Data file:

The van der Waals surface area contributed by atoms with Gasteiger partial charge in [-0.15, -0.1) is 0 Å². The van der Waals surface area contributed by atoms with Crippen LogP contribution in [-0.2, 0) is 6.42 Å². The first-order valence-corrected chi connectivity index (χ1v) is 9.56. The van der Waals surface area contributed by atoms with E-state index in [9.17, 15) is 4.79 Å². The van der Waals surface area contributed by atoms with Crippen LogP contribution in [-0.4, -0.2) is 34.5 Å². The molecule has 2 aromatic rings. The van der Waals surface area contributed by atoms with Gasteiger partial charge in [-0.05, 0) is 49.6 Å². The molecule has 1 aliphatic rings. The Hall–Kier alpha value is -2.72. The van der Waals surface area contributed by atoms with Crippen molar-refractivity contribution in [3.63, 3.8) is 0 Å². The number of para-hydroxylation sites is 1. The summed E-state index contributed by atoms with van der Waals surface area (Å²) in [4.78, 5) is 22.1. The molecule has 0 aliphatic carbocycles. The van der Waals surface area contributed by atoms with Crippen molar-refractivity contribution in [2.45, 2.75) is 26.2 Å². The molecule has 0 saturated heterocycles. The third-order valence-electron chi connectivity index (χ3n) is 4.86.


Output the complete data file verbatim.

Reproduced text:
The van der Waals surface area contributed by atoms with Gasteiger partial charge in [-0.15, -0.1) is 0 Å². The van der Waals surface area contributed by atoms with Crippen LogP contribution in [-0.2, 0) is 6.42 Å². The first-order valence-corrected chi connectivity index (χ1v) is 9.56. The van der Waals surface area contributed by atoms with E-state index in [9.17, 15) is 4.79 Å². The van der Waals surface area contributed by atoms with Crippen LogP contribution in [-0.4, -0.2) is 34.5 Å². The molecule has 2 aromatic rings. The van der Waals surface area contributed by atoms with Gasteiger partial charge in [-0.05, 0) is 49.6 Å². The molecule has 1 aliphatic rings. The Hall–Kier alpha value is -2.72. The van der Waals surface area contributed by atoms with Crippen molar-refractivity contribution in [3.63, 3.8) is 0 Å². The number of para-hydroxylation sites is 1. The summed E-state index contributed by atoms with van der Waals surface area (Å²) in [4.78, 5) is 22.1. The molecule has 0 aliphatic carbocycles. The van der Waals surface area contributed by atoms with Crippen molar-refractivity contribution in [2.45, 2.75) is 26.2 Å². The molecule has 0 saturated heterocycles. The third-order valence-electron chi connectivity index (χ3n) is 4.86.